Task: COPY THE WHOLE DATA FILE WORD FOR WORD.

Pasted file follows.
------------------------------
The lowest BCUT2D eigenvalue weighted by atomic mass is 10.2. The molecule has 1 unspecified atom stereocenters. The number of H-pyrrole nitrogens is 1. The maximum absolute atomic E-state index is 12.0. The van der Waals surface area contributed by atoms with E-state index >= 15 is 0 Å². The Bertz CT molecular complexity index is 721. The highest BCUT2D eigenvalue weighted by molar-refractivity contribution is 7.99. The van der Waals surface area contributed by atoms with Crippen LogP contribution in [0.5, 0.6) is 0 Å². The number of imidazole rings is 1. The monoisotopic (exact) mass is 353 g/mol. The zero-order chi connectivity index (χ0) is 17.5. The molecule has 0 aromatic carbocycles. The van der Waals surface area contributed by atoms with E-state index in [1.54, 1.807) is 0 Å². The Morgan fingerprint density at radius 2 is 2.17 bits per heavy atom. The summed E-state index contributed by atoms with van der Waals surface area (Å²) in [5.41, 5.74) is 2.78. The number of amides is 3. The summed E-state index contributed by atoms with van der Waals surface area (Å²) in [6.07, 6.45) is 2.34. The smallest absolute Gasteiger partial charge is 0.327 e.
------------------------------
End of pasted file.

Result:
The lowest BCUT2D eigenvalue weighted by atomic mass is 10.2. The molecule has 1 unspecified atom stereocenters. The number of H-pyrrole nitrogens is 1. The maximum absolute atomic E-state index is 12.0. The van der Waals surface area contributed by atoms with E-state index >= 15 is 0 Å². The Bertz CT molecular complexity index is 721. The highest BCUT2D eigenvalue weighted by molar-refractivity contribution is 7.99. The van der Waals surface area contributed by atoms with Crippen LogP contribution in [0.5, 0.6) is 0 Å². The number of imidazole rings is 1. The monoisotopic (exact) mass is 353 g/mol. The zero-order chi connectivity index (χ0) is 17.5. The molecule has 0 aromatic carbocycles. The van der Waals surface area contributed by atoms with E-state index in [1.54, 1.807) is 0 Å². The Morgan fingerprint density at radius 2 is 2.17 bits per heavy atom. The summed E-state index contributed by atoms with van der Waals surface area (Å²) in [5.41, 5.74) is 2.78. The number of amides is 3. The summed E-state index contributed by atoms with van der Waals surface area (Å²) in [6.07, 6.45) is 2.34. The smallest absolute Gasteiger partial charge is 0.327 e.